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Opinion stories

FUREY: Expect the Liberal budget to be all handouts and distractions

A cynical approach to budgeting would be putting it mildly.

The Liberal early approach to budgeting was something of a betrayal of trust. All of those Canadians who took Justin Trudeau at his word that he could stimulate the economy, bring benefits to the middle class and boost infrastructure spending, all by going into deficit to the tune of a minuscule, measly, blink-and-you’ll-miss-it $10 billion dollars, well they quickly learned things would turn out very different.

First, and the part that garnered the biggest headlines, is that they learned that the deficit was going to be almost triple that previously promised ceiling. And it’s never gone back before $10 billion with no real sign of balancing the budget in sight.

Yes, they got their middle class tax break (dropping from 22% to 20.5%) but then – as a report by the Fraser Institute concluded – still saw their overall taxes rises because of the elimination of other credits.

As for that infrastructure? The money is barely out the door. Those nation building projects that Trudeau said we’d get aren’t currently under construction.

I wrote back in 2015 that we should expect something like this very let down because it’s not like we’re missing something big like a national railroad. There was nothing Trudeau was actually proposed that was on the table anywhere in the country. Except for one big thing, that is. Pipelines. It’s rather ironic that the biggest nation building projects current on the slate are pipelines and they’re the ones the Liberal government isn’t expediting.

But that was then. This is now. Is the Liberal approach to budgeting any better? Not really. There was initially a finance report that cautioned the budget wouldn’t be balanced until the 2050s given the track they were on. That’s since been improved to the 2040s. Some improvement.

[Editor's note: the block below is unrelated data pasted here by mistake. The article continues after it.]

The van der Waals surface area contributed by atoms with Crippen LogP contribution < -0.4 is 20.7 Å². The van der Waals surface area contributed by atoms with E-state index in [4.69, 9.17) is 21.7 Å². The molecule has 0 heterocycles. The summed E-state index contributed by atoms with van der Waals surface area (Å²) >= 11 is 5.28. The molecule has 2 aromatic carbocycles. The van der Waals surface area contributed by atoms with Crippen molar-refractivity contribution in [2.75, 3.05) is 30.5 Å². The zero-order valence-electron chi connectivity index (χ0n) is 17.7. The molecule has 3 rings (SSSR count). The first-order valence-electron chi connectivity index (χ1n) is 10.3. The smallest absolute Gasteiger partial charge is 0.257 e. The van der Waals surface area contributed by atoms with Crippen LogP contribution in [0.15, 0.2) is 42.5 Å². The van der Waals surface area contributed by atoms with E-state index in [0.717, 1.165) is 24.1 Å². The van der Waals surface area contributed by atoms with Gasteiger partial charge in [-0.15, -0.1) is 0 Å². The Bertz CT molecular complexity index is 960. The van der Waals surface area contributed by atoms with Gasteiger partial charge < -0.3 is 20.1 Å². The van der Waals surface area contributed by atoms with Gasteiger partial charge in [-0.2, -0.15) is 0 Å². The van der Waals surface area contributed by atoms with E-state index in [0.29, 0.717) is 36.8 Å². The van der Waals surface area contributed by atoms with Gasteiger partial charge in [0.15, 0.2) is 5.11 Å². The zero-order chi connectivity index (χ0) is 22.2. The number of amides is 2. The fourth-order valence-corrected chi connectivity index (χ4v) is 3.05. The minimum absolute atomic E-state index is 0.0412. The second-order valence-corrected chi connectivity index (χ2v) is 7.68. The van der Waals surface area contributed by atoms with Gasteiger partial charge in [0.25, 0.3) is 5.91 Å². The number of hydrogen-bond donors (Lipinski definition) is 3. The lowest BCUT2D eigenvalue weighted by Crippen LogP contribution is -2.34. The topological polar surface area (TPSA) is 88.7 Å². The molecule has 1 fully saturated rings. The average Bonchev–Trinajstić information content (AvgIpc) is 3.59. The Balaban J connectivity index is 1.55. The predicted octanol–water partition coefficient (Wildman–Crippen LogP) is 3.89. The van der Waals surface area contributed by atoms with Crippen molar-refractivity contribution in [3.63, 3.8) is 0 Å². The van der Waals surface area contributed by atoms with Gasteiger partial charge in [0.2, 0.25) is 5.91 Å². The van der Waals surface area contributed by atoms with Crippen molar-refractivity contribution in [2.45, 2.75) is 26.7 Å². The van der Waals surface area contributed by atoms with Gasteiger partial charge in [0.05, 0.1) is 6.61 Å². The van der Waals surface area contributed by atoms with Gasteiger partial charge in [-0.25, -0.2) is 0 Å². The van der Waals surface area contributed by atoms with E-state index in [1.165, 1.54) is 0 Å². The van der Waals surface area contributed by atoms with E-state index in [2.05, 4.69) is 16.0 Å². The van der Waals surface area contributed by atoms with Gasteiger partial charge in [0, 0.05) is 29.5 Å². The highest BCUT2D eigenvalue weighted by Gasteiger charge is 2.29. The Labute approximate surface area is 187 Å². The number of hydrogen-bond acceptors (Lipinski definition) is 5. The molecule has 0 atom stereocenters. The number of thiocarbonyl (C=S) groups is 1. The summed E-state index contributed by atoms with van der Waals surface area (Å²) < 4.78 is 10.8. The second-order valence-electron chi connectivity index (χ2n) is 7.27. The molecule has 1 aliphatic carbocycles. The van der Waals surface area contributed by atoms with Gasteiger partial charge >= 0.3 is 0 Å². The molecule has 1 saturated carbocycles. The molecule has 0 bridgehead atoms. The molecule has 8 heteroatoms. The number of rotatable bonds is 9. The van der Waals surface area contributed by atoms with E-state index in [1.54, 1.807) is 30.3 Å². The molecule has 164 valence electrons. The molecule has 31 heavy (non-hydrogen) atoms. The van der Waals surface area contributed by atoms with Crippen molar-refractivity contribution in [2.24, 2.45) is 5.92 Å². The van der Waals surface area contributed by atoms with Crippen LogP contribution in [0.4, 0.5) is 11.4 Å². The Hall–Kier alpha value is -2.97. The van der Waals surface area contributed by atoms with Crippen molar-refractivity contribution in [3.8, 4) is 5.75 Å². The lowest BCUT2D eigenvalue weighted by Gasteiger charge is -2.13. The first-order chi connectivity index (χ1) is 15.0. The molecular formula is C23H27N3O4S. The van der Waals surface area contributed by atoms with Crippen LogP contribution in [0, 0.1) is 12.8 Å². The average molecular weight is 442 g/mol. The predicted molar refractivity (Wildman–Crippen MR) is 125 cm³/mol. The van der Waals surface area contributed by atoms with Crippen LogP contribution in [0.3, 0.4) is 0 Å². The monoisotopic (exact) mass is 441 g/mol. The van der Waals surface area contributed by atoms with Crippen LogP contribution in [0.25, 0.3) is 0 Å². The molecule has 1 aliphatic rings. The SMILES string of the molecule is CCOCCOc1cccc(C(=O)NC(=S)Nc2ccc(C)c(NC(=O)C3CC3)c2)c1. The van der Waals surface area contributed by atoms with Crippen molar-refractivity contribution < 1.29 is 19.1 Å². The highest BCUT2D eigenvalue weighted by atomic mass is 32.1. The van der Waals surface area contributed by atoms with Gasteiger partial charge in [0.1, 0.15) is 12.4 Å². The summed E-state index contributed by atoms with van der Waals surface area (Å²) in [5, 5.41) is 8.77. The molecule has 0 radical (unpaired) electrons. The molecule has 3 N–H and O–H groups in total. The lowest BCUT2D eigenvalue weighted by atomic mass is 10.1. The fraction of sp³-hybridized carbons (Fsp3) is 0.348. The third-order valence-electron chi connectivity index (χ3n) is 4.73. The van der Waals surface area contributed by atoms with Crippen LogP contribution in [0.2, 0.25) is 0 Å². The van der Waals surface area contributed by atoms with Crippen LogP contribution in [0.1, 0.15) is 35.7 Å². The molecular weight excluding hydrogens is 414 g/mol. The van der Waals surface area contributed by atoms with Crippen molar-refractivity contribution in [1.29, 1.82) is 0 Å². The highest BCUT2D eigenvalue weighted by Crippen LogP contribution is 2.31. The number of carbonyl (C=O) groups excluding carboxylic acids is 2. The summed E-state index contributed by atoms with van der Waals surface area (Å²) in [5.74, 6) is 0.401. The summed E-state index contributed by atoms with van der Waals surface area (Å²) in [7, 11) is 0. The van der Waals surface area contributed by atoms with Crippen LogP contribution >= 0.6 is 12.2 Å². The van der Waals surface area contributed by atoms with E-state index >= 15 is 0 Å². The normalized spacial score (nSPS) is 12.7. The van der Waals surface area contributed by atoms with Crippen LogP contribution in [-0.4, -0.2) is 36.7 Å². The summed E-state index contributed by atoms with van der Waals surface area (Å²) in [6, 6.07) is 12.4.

Then there’s the worrisome fact that the 2018 budget implementation omnibus bill included the changes to the Criminal Code that are the focus of the Lavscam saga.

What should we expect then from the 2019 budget, the one that’s coming out next week?

Two big things: Handouts galore and distractions.

The Liberals continue to be bogged down in Lavscam. Every development just ends up digging the hole deeper. The latest one coming courtesy of the Liberal MPs on the Justice Committee voting to shut down Wednesday’s meeting before they could vote on inviting Jody Wilson-Raybould to return.

They pushed it back until… wait for it… budget day! So when all of the country’s Parliamentary Press Gallery correspondents would normally keep a keen eye on the committee hearings, they’ll be in budget lock-up instead. No wonder the NDP and Conservative MPs on the committee shouted “cover up!”

Then there’s the double whammy of what attempting to bribe people with their own money will do this year, an election year. Expect some unexpected handouts – some previously unheard of freebies and big spends for a handful of interest groups to keep them in the Liberal fold at a time when their support has been steadily dropping over the past few years.

If the handouts are enticing enough, worth talking about enough, then they’ll both get to woo voters and get them talking about something other than Lavscam.

A cynical approach to budgeting would be putting it mildly.

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